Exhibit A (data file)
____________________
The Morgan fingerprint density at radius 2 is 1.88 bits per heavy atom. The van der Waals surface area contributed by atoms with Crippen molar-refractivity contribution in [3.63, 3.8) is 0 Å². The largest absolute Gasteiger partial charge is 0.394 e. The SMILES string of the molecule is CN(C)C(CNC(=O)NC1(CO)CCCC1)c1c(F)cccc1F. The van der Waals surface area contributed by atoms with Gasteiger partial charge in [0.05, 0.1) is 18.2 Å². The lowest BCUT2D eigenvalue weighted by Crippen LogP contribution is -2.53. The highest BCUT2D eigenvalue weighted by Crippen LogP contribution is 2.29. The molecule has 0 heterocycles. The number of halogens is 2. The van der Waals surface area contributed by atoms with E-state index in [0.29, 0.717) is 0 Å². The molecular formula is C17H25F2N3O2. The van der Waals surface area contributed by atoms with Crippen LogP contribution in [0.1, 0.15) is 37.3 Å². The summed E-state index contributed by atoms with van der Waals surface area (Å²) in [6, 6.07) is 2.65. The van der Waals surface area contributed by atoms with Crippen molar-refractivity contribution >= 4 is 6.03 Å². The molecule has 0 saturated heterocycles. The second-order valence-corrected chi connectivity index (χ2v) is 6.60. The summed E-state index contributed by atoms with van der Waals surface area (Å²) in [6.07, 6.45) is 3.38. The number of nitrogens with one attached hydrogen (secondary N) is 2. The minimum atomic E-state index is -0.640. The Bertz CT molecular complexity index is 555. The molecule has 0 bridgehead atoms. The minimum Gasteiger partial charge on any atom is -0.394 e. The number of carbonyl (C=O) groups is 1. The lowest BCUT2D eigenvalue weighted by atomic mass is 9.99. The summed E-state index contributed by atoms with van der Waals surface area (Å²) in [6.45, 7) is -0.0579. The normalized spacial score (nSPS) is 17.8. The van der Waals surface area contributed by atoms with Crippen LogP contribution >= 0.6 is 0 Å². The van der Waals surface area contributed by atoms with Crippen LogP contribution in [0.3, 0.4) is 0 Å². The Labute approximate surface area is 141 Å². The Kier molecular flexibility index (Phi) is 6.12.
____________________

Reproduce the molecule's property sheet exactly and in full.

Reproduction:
The Morgan fingerprint density at radius 2 is 1.88 bits per heavy atom. The van der Waals surface area contributed by atoms with Crippen molar-refractivity contribution in [3.63, 3.8) is 0 Å². The largest absolute Gasteiger partial charge is 0.394 e. The SMILES string of the molecule is CN(C)C(CNC(=O)NC1(CO)CCCC1)c1c(F)cccc1F. The van der Waals surface area contributed by atoms with Gasteiger partial charge in [0.05, 0.1) is 18.2 Å². The lowest BCUT2D eigenvalue weighted by Crippen LogP contribution is -2.53. The highest BCUT2D eigenvalue weighted by Crippen LogP contribution is 2.29. The molecule has 0 heterocycles. The number of halogens is 2. The van der Waals surface area contributed by atoms with E-state index in [0.29, 0.717) is 0 Å². The molecular formula is C17H25F2N3O2. The van der Waals surface area contributed by atoms with Crippen LogP contribution in [0.1, 0.15) is 37.3 Å². The summed E-state index contributed by atoms with van der Waals surface area (Å²) in [6, 6.07) is 2.65. The van der Waals surface area contributed by atoms with Crippen molar-refractivity contribution >= 4 is 6.03 Å². The molecule has 0 saturated heterocycles. The second-order valence-corrected chi connectivity index (χ2v) is 6.60. The summed E-state index contributed by atoms with van der Waals surface area (Å²) in [6.07, 6.45) is 3.38. The number of nitrogens with one attached hydrogen (secondary N) is 2. The minimum atomic E-state index is -0.640. The Bertz CT molecular complexity index is 555. The molecule has 0 bridgehead atoms. The minimum Gasteiger partial charge on any atom is -0.394 e. The number of carbonyl (C=O) groups is 1. The lowest BCUT2D eigenvalue weighted by atomic mass is 9.99. The summed E-state index contributed by atoms with van der Waals surface area (Å²) in [6.45, 7) is -0.0579. The normalized spacial score (nSPS) is 17.8. The van der Waals surface area contributed by atoms with Crippen LogP contribution >= 0.6 is 0 Å². The van der Waals surface area contributed by atoms with Crippen LogP contribution in [0.3, 0.4) is 0 Å². The Labute approximate surface area is 141 Å². The Kier molecular flexibility index (Phi) is 6.12.